Hear How Diana Confronted Camilla - Diana: In Her Own Words
Entirely in her voice, with no interviews, most of these unique recordings have never been broadcast before. National Geographic showcases leading explorers, scientists, environmentalists, film makers and renowned photographers. Personalised content reflecting your interests on the site.
DIANA: IN HER OWN WORDS
Sign in. Breakout star Erin Moriarty of " The Boys " explains how her newfound popularity is fueling Season 2 of the hit series. Watch now. She was beloved by millions, but plagued by hidden turmoil. A tale of royalty, resilience and the heavy cost of fame. The history of Britain's ruling dynasty, the Windsors, over the last years, starting with the time around the outbreak of WWI. A new documentary takes a look at the seven days after Diana, Princess of Wales' death, and interviews her close friends and family, looking at the effect it had on them and on the world.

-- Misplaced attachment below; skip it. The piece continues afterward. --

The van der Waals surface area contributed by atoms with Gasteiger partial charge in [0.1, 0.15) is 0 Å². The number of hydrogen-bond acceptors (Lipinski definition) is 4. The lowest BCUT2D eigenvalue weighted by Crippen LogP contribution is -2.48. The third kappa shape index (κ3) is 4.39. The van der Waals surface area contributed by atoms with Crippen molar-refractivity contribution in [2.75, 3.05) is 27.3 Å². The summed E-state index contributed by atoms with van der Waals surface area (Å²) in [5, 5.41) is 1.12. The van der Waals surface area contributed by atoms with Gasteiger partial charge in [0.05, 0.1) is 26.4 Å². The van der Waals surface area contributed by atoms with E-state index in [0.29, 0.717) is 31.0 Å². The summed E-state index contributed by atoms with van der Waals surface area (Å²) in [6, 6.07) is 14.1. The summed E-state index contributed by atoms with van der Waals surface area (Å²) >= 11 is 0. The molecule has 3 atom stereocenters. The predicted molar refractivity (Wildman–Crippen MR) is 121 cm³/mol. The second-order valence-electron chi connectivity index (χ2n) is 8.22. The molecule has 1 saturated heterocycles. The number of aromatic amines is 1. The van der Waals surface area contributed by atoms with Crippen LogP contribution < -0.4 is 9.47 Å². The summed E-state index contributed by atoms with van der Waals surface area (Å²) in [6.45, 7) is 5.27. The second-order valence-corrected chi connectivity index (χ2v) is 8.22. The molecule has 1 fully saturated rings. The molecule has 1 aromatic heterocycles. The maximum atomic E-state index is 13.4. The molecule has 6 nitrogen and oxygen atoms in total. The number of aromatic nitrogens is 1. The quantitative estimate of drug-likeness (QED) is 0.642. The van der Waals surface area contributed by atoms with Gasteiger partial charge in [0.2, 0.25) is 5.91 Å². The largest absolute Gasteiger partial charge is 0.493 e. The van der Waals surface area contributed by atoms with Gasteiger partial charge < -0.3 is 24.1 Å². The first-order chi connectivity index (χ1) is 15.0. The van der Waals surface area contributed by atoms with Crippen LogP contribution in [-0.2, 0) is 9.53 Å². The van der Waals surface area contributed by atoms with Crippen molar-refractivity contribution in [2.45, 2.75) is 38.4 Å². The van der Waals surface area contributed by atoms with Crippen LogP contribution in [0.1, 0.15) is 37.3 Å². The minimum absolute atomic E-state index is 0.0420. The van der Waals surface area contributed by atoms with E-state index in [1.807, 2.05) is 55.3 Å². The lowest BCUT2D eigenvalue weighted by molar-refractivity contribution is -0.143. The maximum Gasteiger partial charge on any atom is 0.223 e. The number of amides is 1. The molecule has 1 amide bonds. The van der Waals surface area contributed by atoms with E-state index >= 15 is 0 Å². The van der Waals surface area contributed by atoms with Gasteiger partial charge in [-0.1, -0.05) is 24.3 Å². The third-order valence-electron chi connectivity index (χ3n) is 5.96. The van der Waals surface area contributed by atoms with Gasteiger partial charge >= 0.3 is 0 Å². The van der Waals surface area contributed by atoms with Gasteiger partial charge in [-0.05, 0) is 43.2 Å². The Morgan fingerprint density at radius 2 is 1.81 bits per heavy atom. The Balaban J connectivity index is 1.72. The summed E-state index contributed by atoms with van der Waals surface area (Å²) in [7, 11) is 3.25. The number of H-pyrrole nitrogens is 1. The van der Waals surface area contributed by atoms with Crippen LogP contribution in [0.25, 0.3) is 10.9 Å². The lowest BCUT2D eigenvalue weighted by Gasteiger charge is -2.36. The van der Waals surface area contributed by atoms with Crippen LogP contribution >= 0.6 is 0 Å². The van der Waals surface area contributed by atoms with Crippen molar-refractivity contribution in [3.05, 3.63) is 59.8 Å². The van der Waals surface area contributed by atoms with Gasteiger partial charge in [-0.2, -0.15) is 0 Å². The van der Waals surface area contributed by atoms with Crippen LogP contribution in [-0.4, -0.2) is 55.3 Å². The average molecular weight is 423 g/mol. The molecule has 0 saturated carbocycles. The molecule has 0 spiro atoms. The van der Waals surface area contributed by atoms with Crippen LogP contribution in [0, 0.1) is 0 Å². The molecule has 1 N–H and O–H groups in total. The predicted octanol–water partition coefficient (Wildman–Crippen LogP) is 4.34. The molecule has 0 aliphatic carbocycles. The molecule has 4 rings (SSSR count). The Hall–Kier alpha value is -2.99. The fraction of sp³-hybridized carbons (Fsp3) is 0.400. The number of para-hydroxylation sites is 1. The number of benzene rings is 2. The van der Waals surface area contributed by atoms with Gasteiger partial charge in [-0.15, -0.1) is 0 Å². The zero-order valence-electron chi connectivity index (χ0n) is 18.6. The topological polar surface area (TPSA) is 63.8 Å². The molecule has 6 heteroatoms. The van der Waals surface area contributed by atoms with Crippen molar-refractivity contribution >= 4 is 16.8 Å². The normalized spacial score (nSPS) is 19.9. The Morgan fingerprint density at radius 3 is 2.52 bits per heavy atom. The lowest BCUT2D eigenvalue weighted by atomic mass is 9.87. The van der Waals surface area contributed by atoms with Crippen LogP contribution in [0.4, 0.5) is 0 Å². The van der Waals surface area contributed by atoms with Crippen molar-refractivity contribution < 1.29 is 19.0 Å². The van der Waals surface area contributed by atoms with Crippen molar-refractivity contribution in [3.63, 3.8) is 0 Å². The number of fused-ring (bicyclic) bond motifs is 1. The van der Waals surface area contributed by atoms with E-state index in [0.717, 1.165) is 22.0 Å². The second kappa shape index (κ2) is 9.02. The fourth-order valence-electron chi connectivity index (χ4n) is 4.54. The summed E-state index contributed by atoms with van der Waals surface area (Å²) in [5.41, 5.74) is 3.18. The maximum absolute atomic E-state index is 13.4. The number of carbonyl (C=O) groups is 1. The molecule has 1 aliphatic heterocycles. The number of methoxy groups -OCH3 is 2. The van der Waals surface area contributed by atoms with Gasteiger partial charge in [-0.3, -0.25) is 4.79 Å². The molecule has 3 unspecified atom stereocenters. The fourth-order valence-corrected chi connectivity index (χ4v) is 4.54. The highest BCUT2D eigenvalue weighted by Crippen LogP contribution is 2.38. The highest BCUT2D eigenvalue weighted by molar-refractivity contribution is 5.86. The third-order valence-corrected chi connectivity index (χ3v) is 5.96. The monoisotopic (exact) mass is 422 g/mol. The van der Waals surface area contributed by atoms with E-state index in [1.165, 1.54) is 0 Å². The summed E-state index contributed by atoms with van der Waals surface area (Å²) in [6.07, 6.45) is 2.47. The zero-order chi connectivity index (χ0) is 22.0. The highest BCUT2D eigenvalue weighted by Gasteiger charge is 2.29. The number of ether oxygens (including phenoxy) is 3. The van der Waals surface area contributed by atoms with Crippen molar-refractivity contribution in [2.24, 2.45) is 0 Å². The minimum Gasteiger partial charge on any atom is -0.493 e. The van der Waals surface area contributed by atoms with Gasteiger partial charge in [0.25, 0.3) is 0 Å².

Diana not only opened up about her sexless marriage to Prince Charles, but also spoke about her affairs and her battle with bulimia. Channel 4. She described how she and Charles had sex "sort of once every three weeks" but their "odd, very odd" sex life "fizzled out" after Harry was born in She explained: "It was odd, very odd. But it was there, then it fizzled out about seven years ago, six years ago, well seven, because Harry was eight. Instinct told me, it was just so odd.
In this documentary Diana narrates her life and the events that surrounded her. Princess Diana in Diana: In Her Own Words () . have 2 sons who are much more responsible than their parents to remind us that it is possible not to make.